In the United States, 51 percent of 18- 23-year-olds live at home with their parents, according to a new Gallup Poll.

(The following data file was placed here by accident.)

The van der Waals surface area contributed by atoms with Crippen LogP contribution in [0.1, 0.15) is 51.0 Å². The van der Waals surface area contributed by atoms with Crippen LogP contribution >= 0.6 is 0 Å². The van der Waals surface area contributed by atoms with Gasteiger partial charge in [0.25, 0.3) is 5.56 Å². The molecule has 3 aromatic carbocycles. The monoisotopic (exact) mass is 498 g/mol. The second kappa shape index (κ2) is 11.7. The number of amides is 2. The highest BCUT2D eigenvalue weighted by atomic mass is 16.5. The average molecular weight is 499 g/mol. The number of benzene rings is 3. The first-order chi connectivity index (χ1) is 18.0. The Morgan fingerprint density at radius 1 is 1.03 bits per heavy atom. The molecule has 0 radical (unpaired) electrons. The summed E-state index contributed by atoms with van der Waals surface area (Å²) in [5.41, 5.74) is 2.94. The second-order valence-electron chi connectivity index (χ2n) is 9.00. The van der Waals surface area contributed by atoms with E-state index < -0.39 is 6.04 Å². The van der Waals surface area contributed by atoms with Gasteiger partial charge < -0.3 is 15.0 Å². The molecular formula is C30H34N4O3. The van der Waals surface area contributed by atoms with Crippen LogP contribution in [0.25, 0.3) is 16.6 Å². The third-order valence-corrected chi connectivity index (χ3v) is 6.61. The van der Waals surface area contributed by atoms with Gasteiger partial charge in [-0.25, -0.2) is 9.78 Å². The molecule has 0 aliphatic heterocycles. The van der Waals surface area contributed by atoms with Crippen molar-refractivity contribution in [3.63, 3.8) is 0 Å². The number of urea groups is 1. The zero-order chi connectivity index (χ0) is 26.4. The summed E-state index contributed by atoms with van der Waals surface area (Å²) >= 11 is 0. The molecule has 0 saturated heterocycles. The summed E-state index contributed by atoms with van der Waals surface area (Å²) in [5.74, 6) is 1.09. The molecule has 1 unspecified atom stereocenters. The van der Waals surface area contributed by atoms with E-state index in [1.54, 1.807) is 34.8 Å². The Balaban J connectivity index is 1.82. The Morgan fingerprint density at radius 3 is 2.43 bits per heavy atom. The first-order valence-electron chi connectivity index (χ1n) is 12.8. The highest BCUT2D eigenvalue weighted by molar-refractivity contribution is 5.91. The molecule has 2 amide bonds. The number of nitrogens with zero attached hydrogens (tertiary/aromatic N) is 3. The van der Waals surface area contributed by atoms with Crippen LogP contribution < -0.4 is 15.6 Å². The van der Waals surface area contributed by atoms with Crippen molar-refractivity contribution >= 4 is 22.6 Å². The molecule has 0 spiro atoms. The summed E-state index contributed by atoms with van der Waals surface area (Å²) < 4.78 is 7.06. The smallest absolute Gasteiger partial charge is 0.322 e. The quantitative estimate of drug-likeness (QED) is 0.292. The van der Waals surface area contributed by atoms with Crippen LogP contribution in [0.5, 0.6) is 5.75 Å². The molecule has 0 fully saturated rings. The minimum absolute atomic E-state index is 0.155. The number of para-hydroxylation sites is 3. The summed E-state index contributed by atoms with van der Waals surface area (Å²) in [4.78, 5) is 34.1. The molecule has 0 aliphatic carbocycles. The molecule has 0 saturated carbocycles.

PRINCETON, N.J. - As major life events like marriage continue to occur later in life, more young adults are also living at home with their parents, according to a poll released Thursday. Thirty-nine percent of adults ages 18-34 reported they were currently living with their parents in a Gallup Poll. Just over half of 18- to 23-year-olds were living with their parents (51 percent) as well as 14 percent of people ages 24-34. Researchers interviewed adults under the age of 35 for the poll. They wrote that finding a separate place to live is an important milestone for adults to establish independence from their parents, but that roadblocks are causing them to live at home longer. They found that people who are beyond college age, ages 24-34, who live at home, are much less likely to be married, less likely to be working full time and less likely to have graduated from college. The most important predictor for whether someone was still living at home or not was his or her marriage status, researchers wrote. Of people who were living at home, 75 percent have never been married and are still single. Divorce did not appear to drive people to move back in with their parents, researchers wrote. Employment also played a large role in where someone lived. Fifty percent of people living at home were employed full time, compared with 67 percent of people the same age who lived somewhere else. Researchers found that 32.8 percent of people living at home were underemployed, which is defined as being when someone wants to work full time but is unable to find a full-time position.%3Cimg%20src%3D%22http%3A//